30. The cuts in the video with the adjustments after were very off putting. It's a decent interview, just wish there weren't so many cuts.

  31. On the, "The great migration to cities…" Look at all the homelessness, drug use, virtue signaling, loss of values and culture that made the cities possible in all countries, and basic lack of common sense. I am in no way convinced this is a net positive, but I could be wrong.

  32. He's so confident and smooth — but the artificial intelligence (once it becomes really intelligent) is likely going to fulfill the role of antichrist. And most people are going to believe in it and like it, just as they believe in and like the whole complex of science x technology x management that we have in technological society today.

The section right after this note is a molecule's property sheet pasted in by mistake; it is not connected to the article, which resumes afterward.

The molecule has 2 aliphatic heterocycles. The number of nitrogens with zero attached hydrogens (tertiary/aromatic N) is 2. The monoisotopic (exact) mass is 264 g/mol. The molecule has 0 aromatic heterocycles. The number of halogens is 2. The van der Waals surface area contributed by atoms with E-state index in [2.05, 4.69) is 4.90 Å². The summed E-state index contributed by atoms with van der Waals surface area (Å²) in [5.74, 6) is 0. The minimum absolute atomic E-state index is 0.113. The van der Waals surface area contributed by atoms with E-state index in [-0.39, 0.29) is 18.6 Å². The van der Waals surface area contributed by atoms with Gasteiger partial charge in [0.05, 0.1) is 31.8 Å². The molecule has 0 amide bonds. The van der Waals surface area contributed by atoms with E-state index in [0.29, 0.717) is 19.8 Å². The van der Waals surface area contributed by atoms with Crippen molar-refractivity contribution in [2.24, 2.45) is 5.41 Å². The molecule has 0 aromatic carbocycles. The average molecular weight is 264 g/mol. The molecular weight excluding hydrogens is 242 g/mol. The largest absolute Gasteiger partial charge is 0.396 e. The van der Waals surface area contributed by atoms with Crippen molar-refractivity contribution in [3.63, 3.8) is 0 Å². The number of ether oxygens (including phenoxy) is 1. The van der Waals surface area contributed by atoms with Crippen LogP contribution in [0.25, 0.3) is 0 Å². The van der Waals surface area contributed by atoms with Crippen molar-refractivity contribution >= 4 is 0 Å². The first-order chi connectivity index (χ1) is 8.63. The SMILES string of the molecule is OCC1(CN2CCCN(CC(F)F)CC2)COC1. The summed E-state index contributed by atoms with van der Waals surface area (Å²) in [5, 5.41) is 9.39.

33. Oh my god you’re going to look back at this podcast and cringe so hard dude. The jokes, the long questions, the waja chills are coursing through my body

  34. great interview, Lex. However, I think Eric was being slightly disingenuous regarding the Artificial General Intelligence (AGI) debate. The issue isn't necessarily a fear of Terminator-like robots in the streets, the matter is far more subtle. The question is: if our interests should become unaligned with the interests of the AGI, will that lead to unforeseen disastrous consequences like a disruption of markets, international conflict, etc. Nick Bostrom's book 'Superintelligence: Paths, Dangers, Strategies' is a really good place to start in order to really unpack the issue properly.

  35. I respect you Elon, sorry Lex (;)) for bringing these amazing minds to your podcasts. And I love your passion. I have to tell you that you are my Role Model, Lex. 🙂